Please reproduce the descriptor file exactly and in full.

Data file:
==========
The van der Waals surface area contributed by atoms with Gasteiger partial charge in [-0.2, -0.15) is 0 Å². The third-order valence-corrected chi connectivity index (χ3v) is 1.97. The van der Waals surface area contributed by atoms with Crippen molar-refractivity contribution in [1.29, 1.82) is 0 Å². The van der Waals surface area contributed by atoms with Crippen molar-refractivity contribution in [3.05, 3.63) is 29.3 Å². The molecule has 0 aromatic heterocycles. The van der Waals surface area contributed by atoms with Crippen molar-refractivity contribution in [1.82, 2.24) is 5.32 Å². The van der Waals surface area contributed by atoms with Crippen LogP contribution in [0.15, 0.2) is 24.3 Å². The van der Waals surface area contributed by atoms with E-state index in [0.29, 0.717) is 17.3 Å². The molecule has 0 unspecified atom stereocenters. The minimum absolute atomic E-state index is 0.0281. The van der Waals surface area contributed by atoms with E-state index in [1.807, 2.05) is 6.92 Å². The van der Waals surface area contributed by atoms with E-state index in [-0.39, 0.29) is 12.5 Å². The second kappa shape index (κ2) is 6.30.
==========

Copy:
The van der Waals surface area contributed by atoms with Gasteiger partial charge in [-0.2, -0.15) is 0 Å². The third-order valence-corrected chi connectivity index (χ3v) is 1.97. The van der Waals surface area contributed by atoms with Crippen molar-refractivity contribution in [1.29, 1.82) is 0 Å². The van der Waals surface area contributed by atoms with Crippen molar-refractivity contribution in [3.05, 3.63) is 29.3 Å². The molecule has 0 aromatic heterocycles. The van der Waals surface area contributed by atoms with Crippen molar-refractivity contribution in [1.82, 2.24) is 5.32 Å². The van der Waals surface area contributed by atoms with Crippen LogP contribution in [0.15, 0.2) is 24.3 Å². The van der Waals surface area contributed by atoms with E-state index in [0.29, 0.717) is 17.3 Å². The molecule has 0 unspecified atom stereocenters. The minimum absolute atomic E-state index is 0.0281. The van der Waals surface area contributed by atoms with E-state index in [1.807, 2.05) is 6.92 Å². The van der Waals surface area contributed by atoms with E-state index in [-0.39, 0.29) is 12.5 Å². The second kappa shape index (κ2) is 6.30.